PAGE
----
Use this URL to cite or link to this record in EThOS: http://ethos.bl.uk/OrderDetails.do?uin=uk.bl.ethos.693388
Title: Pressure ulcer risk assessment and prevention system design
Author: Mishu, Mahbub Chowdhury
ISNI:       0000 0004 5922 6936
Awarding Body: Bournemouth University
Current Institution: Bournemouth University
Date of Award: 2015
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Abstract:
Pressure ulcer (PU, bedsore, ischemia, decubitus ulcer) has become a global healthcare problem. In United Kingdom 412,000 people develop pressure ulcer annually and it costs the National Health Service (NHS) £1.4-£2.1 billion pounds (4% of total NHS budget). Pressure ulcers are a combined result of multiple factors such as prolonged external load applied to the skin, reduced blood flow in tissues, the patient’s physiological parameters (body mass index, age, mobility) and body support surface properties. The aetiology of pressure ulcer formation includes both mechanical and biological properties of skin and soft tissues. In order to prevent PU formation in the human body, a new type of risk predicting tool is required where identification of PU risk is based on combined effect of patient’s physiological parameters and support surface properties. Previous research suggests that interface pressure (IP) of 32 mmHg (4.2kPa) can cause PU but there is no strong evidence to show when that pressure is reached. Also IP varies from person to person due to their physiology. There are three risk assessment scales available to predict the occurrence of PU formation; however, none of these scales take interaction of body support surface material into account. Also they do not provide any information at which area a person is at risk of ulceration. In order to identify the harmful IP, biomechanical behaviour of skin and soft tissue is modelled and interaction of body support surface is studied. A mathematical model has been developed to characterise a new type of body support surface material (viscoelastic) and validated by conducting experiments. The relationship between patient’s physiological parameters and surface material are identified along with risk assessment scales for pressure ulcer prediction by conducting experiments. External load at different bony areas are measured using eleven volunteers. By measuring the external load for eleven subjects (age =33±7) and (BMI =25.0±3.01 kg/m2) at different bony areas, the relationship between IP with the total body weight and BMI was developed. A mathematical model is proposed to predict the risk of PU formation combining the Waterlow risk assessment scale and risk prediction algorithms on a user friendly interface.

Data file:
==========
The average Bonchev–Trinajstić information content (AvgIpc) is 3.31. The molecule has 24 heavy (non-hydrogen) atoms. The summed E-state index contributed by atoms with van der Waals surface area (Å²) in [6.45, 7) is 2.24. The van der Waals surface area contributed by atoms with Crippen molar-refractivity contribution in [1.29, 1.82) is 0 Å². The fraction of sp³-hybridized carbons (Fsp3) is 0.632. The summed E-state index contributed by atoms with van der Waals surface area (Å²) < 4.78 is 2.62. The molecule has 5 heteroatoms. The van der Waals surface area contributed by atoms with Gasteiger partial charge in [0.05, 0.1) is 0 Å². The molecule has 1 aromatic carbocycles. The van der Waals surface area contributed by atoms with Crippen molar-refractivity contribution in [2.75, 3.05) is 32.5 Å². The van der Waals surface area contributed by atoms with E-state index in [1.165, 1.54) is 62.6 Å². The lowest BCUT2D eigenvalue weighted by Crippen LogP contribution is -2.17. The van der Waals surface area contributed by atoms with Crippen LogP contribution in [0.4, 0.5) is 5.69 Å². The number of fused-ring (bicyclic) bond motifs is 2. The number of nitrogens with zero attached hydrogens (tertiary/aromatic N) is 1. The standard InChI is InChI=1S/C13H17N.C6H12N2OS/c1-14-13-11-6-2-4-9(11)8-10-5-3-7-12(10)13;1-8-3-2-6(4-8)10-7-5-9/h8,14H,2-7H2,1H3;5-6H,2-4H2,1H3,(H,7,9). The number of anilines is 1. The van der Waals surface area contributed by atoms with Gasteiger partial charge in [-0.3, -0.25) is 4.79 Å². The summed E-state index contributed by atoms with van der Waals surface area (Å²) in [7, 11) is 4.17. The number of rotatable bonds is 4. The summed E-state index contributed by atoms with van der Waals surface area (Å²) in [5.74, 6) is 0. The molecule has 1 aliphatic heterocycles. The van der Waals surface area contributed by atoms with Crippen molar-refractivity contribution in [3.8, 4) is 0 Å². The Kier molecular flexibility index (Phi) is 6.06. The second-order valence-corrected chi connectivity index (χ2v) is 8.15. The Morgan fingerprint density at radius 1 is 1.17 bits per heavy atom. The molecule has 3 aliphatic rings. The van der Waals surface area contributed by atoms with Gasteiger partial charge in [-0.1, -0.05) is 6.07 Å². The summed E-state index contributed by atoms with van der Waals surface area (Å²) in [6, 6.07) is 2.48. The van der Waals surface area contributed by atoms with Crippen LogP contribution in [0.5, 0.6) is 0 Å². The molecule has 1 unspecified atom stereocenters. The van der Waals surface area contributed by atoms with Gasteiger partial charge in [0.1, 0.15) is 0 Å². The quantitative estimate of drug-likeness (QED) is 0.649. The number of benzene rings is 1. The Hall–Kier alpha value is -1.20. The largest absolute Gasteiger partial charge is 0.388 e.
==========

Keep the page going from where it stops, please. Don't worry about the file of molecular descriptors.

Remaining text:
Supervisor: Not available Sponsor: Not available
Qualification Name: Thesis (Ph.D.) Qualification Level: Doctoral
EThOS ID: uk.bl.ethos.693388  DOI: Not available
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